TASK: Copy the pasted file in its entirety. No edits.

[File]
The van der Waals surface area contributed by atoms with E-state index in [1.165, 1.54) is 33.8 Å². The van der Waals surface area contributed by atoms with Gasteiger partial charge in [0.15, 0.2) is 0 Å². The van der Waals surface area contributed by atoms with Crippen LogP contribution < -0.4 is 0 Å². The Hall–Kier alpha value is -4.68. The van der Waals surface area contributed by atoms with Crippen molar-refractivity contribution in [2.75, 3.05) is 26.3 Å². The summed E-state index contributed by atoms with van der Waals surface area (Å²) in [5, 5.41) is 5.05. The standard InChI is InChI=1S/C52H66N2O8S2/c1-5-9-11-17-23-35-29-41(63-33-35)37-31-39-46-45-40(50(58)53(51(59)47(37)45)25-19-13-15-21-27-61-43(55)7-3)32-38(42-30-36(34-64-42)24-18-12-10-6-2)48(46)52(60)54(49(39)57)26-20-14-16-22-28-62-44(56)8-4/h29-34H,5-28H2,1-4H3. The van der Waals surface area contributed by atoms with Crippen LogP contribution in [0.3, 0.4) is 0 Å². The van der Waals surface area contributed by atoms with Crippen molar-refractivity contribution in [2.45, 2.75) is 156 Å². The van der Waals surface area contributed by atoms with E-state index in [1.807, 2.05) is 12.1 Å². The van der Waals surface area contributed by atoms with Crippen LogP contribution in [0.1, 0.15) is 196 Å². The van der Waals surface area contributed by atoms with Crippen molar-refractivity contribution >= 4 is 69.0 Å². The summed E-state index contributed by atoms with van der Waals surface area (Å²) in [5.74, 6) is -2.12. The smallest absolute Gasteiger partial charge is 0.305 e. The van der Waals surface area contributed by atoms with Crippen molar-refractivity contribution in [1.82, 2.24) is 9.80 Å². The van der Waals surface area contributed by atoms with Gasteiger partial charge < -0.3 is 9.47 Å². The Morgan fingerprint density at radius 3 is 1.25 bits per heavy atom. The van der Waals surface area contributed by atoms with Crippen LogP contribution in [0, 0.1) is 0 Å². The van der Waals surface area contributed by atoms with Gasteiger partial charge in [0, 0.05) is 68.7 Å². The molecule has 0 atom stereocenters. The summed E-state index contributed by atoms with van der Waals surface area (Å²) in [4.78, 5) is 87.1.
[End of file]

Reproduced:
The van der Waals surface area contributed by atoms with E-state index in [1.165, 1.54) is 33.8 Å². The van der Waals surface area contributed by atoms with Gasteiger partial charge in [0.15, 0.2) is 0 Å². The van der Waals surface area contributed by atoms with Crippen LogP contribution < -0.4 is 0 Å². The Hall–Kier alpha value is -4.68. The van der Waals surface area contributed by atoms with Crippen molar-refractivity contribution in [2.75, 3.05) is 26.3 Å². The summed E-state index contributed by atoms with van der Waals surface area (Å²) in [5, 5.41) is 5.05. The standard InChI is InChI=1S/C52H66N2O8S2/c1-5-9-11-17-23-35-29-41(63-33-35)37-31-39-46-45-40(50(58)53(51(59)47(37)45)25-19-13-15-21-27-61-43(55)7-3)32-38(42-30-36(34-64-42)24-18-12-10-6-2)48(46)52(60)54(49(39)57)26-20-14-16-22-28-62-44(56)8-4/h29-34H,5-28H2,1-4H3. The van der Waals surface area contributed by atoms with Crippen LogP contribution in [0.3, 0.4) is 0 Å². The van der Waals surface area contributed by atoms with Crippen molar-refractivity contribution in [2.45, 2.75) is 156 Å². The van der Waals surface area contributed by atoms with E-state index in [1.807, 2.05) is 12.1 Å². The van der Waals surface area contributed by atoms with Crippen LogP contribution in [0.1, 0.15) is 196 Å². The van der Waals surface area contributed by atoms with Crippen molar-refractivity contribution >= 4 is 69.0 Å². The summed E-state index contributed by atoms with van der Waals surface area (Å²) in [5.74, 6) is -2.12. The smallest absolute Gasteiger partial charge is 0.305 e. The van der Waals surface area contributed by atoms with Crippen molar-refractivity contribution in [1.82, 2.24) is 9.80 Å². The van der Waals surface area contributed by atoms with Gasteiger partial charge < -0.3 is 9.47 Å². The Morgan fingerprint density at radius 3 is 1.25 bits per heavy atom. The van der Waals surface area contributed by atoms with Crippen LogP contribution in [0, 0.1) is 0 Å². The van der Waals surface area contributed by atoms with Gasteiger partial charge in [0, 0.05) is 68.7 Å². The molecule has 0 atom stereocenters. The summed E-state index contributed by atoms with van der Waals surface area (Å²) in [4.78, 5) is 87.1.